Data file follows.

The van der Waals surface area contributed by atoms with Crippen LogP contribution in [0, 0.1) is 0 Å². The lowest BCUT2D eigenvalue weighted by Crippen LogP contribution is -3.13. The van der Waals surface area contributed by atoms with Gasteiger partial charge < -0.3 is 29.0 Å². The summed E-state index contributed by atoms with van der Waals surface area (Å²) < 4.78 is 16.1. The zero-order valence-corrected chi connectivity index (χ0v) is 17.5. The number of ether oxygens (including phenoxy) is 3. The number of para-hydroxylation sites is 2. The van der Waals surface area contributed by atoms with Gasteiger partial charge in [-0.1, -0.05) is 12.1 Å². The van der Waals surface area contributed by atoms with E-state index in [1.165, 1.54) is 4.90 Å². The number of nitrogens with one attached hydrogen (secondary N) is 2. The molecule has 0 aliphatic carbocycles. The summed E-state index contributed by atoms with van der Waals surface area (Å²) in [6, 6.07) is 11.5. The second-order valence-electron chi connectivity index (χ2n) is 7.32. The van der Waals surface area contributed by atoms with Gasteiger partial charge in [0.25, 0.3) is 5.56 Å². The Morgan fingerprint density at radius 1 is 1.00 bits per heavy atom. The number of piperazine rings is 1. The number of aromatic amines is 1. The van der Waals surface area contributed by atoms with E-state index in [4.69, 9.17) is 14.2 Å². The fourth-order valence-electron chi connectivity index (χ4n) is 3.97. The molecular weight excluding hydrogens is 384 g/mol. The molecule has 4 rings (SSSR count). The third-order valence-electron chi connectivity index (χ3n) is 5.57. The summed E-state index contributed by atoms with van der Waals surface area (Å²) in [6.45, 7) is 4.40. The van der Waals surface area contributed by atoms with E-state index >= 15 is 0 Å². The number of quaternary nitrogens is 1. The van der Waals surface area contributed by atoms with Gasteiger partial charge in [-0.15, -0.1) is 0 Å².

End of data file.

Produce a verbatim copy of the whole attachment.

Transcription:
The van der Waals surface area contributed by atoms with Crippen LogP contribution in [0, 0.1) is 0 Å². The lowest BCUT2D eigenvalue weighted by Crippen LogP contribution is -3.13. The van der Waals surface area contributed by atoms with Gasteiger partial charge < -0.3 is 29.0 Å². The summed E-state index contributed by atoms with van der Waals surface area (Å²) < 4.78 is 16.1. The zero-order valence-corrected chi connectivity index (χ0v) is 17.5. The number of ether oxygens (including phenoxy) is 3. The number of para-hydroxylation sites is 2. The van der Waals surface area contributed by atoms with Gasteiger partial charge in [-0.1, -0.05) is 12.1 Å². The van der Waals surface area contributed by atoms with E-state index in [1.165, 1.54) is 4.90 Å². The number of nitrogens with one attached hydrogen (secondary N) is 2. The molecule has 0 aliphatic carbocycles. The summed E-state index contributed by atoms with van der Waals surface area (Å²) in [6, 6.07) is 11.5. The second-order valence-electron chi connectivity index (χ2n) is 7.32. The van der Waals surface area contributed by atoms with Gasteiger partial charge in [0.25, 0.3) is 5.56 Å². The Morgan fingerprint density at radius 1 is 1.00 bits per heavy atom. The number of piperazine rings is 1. The number of aromatic amines is 1. The van der Waals surface area contributed by atoms with E-state index in [4.69, 9.17) is 14.2 Å². The fourth-order valence-electron chi connectivity index (χ4n) is 3.97. The molecular weight excluding hydrogens is 384 g/mol. The molecule has 4 rings (SSSR count). The third-order valence-electron chi connectivity index (χ3n) is 5.57. The summed E-state index contributed by atoms with van der Waals surface area (Å²) in [6.45, 7) is 4.40. The van der Waals surface area contributed by atoms with E-state index >= 15 is 0 Å². The number of quaternary nitrogens is 1. The van der Waals surface area contributed by atoms with Gasteiger partial charge in [-0.15, -0.1) is 0 Å².